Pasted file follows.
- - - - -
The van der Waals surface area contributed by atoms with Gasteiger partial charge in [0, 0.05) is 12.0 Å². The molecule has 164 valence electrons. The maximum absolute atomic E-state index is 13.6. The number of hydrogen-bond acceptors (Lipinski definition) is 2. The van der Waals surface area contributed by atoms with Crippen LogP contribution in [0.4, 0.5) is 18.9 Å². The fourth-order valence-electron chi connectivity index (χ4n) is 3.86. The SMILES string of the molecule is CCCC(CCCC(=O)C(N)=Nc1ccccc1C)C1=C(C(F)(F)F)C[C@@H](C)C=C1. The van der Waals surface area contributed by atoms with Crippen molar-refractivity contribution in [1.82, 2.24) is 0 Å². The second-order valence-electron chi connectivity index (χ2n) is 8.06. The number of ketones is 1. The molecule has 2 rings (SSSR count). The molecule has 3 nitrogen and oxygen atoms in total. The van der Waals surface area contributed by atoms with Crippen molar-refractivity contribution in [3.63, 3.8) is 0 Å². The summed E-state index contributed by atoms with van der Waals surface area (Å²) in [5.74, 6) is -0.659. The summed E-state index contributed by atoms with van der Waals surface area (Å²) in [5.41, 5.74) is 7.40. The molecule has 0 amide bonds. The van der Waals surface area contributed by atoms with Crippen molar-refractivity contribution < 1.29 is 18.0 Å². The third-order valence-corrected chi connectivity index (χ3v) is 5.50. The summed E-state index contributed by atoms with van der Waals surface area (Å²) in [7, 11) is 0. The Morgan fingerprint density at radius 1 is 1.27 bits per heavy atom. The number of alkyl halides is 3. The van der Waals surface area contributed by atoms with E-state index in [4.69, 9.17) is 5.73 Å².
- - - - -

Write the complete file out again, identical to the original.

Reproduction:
The van der Waals surface area contributed by atoms with Gasteiger partial charge in [0, 0.05) is 12.0 Å². The molecule has 164 valence electrons. The maximum absolute atomic E-state index is 13.6. The number of hydrogen-bond acceptors (Lipinski definition) is 2. The van der Waals surface area contributed by atoms with Crippen LogP contribution in [0.4, 0.5) is 18.9 Å². The fourth-order valence-electron chi connectivity index (χ4n) is 3.86. The SMILES string of the molecule is CCCC(CCCC(=O)C(N)=Nc1ccccc1C)C1=C(C(F)(F)F)C[C@@H](C)C=C1. The van der Waals surface area contributed by atoms with Crippen molar-refractivity contribution in [1.82, 2.24) is 0 Å². The second-order valence-electron chi connectivity index (χ2n) is 8.06. The number of ketones is 1. The molecule has 2 rings (SSSR count). The molecule has 3 nitrogen and oxygen atoms in total. The van der Waals surface area contributed by atoms with Crippen molar-refractivity contribution in [3.63, 3.8) is 0 Å². The summed E-state index contributed by atoms with van der Waals surface area (Å²) in [5.74, 6) is -0.659. The summed E-state index contributed by atoms with van der Waals surface area (Å²) in [5.41, 5.74) is 7.40. The molecule has 0 amide bonds. The van der Waals surface area contributed by atoms with Crippen molar-refractivity contribution < 1.29 is 18.0 Å². The third-order valence-corrected chi connectivity index (χ3v) is 5.50. The summed E-state index contributed by atoms with van der Waals surface area (Å²) in [7, 11) is 0. The Morgan fingerprint density at radius 1 is 1.27 bits per heavy atom. The number of alkyl halides is 3. The van der Waals surface area contributed by atoms with E-state index in [4.69, 9.17) is 5.73 Å².